No one expects to become an addict. Substances like drugs and alcohol that people use to relax, ease stress or relieve pain suddenly become a powerful force that seems to control your every decision. Almost 2 million people in the United States struggle with addictions to prescription drugs, and countless others abuse alcohol and other substances.
If this is your struggle and you are a nurse, you are not alone. About 10 percent of the nurses in the country suffer from addiction to drugs or alcohol. This is not surprising since you have two critical factors working against you: high levels of stress and easy access to drugs. Nevertheless, you may already be aware of how substance abuse can affect many important areas of your life.
As a health care professional, your instinct may be to undertake your own treatment when you fall ill. However, trying to treat your own drug or alcohol addiction can be a serious mistake. In an effort to regain control of your life, you may decide to simply stop drinking or taking the pills. This can cause your body to react with violent and even deadly withdrawal symptoms. You may have witnessed this in your patients, and it is not something anyone should undergo alone.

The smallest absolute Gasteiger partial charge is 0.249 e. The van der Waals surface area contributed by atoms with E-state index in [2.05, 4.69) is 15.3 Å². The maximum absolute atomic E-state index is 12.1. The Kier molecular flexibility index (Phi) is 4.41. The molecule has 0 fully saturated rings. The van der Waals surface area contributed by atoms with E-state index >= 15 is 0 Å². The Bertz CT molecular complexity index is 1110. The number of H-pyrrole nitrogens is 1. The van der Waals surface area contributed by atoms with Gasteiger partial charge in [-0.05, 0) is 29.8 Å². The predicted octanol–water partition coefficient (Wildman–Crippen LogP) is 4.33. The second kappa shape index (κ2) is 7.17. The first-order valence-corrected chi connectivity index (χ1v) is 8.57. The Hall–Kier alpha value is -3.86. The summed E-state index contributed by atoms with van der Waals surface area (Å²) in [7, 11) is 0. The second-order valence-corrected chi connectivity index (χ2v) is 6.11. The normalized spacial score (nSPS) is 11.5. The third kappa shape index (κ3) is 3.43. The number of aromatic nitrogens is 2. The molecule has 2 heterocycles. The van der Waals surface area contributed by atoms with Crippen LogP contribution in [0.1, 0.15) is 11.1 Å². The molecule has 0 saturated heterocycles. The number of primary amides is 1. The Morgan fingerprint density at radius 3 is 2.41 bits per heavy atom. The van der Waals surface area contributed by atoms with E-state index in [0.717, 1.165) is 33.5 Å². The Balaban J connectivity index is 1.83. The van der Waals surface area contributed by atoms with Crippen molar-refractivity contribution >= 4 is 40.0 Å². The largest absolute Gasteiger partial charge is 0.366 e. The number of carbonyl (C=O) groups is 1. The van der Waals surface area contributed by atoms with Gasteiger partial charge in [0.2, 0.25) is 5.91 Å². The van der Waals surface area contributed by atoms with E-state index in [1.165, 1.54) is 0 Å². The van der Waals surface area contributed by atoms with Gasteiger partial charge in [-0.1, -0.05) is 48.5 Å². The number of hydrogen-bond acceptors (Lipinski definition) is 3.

Seeking treatment may be the last thing you want to consider, especially if you fear it will endanger your professional license and your career. Nevertheless, your life may depend on it, and you can be assured there are advocates waiting to assist you in your efforts to break the addiction.
Your nursing instincts are to place your patient’s well-being above all else. If this is compromised by drug-seeking or alcohol use on the job, your patients may suffer. Even if you never use drugs or drink while working, your mind may remain foggy from the previous day’s substance abuse. You may be unable to focus on providing proper care, and you may mix up medications or forget to administer treatment altogether. You may also face the temptation of working around narcotics, which may be overwhelming to handle without professional help.
For many nurses, their career as a caregiver is a large part of what defines them personally. You may be one of those for whom the privilege of being a nurse is a source of pride. Substance abuse issues are among the top reasons why nurses lose their licenses and have to fight hard to regain a foothold in the job they love.
If you are facing disciplinary hearings before the Pennsylvania State Board of Nursing or you face other administrative issues related to drug or alcohol use, you want to be sure you have the best opportunity for obtaining treatment that will improve your health and preserve your status as a nurse.